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The Duke Cancer Patient Support Program is offering two support groups for patients and caregivers. One uses art to comfort cancer patients while the other uses mind-body approaches to provide support and coping strategies.

Healing Through Art
The art therapy group offers patients an alternative way to express their feelings about their cancer experience.

Each session features a different art project that encourages patients to create images, collages, or sculptures about cancer-related issues such as fear, hope, strength, and support. The pieces are then shared with other group members.

“The sharing portion of each session is almost as important as the creation of the artwork,” says Geoffrey Vaughn, MA, LMFT, ATR, facilitator for the group. “It allows for a strong sense of support among the group.”

For example, recently, one of the patients participating in the group came to a session visibly upset. She had just been told that her cancer had returned. Other group participants made collages expressing their support for her and they gave her their pieces at the end of the day to hang at her home.

“The patient told me that these collages helped her get through some pretty dark days,” says Vaughn.

Healing Through Mind-Body Awareness
The Mind-Body Approaches to Coping with Cancer support group seeks to provide physical and emotional benefits through the application of mind/body skills and techniques.

Cancer patients and their caregivers come together to support one another, learn meditation techniques, and discuss relevant application of the approaches to their lives. These skills demonstrate that patients’ minds and how they think have an effect on their physical selves.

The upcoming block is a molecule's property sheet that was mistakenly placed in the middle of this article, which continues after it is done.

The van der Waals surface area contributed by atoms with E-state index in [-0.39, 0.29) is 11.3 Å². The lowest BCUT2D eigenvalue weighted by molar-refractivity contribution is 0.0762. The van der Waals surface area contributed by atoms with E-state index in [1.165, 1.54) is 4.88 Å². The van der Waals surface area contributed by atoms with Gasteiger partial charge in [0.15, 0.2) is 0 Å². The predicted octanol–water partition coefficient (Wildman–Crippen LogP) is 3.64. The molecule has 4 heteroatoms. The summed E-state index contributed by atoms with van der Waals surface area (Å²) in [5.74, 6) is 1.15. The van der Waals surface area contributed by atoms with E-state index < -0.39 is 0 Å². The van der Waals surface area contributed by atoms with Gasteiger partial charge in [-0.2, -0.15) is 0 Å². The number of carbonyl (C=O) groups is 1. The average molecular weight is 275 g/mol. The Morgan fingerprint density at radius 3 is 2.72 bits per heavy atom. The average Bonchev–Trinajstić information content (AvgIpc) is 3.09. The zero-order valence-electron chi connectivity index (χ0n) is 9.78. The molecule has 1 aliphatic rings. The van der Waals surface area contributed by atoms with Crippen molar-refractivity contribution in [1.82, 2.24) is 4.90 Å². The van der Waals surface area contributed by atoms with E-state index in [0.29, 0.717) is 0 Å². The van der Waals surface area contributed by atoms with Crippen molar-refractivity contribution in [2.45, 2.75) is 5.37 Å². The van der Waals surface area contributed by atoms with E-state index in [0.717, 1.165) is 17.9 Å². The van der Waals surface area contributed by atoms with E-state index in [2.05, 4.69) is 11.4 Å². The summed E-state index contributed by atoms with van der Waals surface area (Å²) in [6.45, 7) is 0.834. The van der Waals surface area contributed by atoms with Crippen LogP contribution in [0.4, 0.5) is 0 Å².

“It is a different -- but often effective -- way for patients to deal with all the stresses in their lives, both with cancer and everything else,” says Tracy Berger, MS, LMFT, co-facilitator for the group. “We try to teach the patients that what they think about really has an impact on their physical selves.”

Berger explains that many patients worry about the worst possible scenarios of how cancer will impact them. Berger teaches the patients and their caregivers techniques to “turn off” the distractions in life and to enjoy the present.

“These new groups, in addition to our other support programs, are great resources for our patients and their families to participate in, to provide a community of support with their peers, and to help them cope with the emotional, relational, and spiritual issues related to their experiences with cancer,” says Cheyenne Corbett, PhD, LMFT, director of the Duke Cancer Patient Support Program.

“I know a cancer patient whose cancer has come back,” says Berger. “The first time she was diagnosed with cancer she didn’t seek out any support programs, however, now that the cancer has returned she has participated in several and told me several times that it has made a huge difference in how she feels.”

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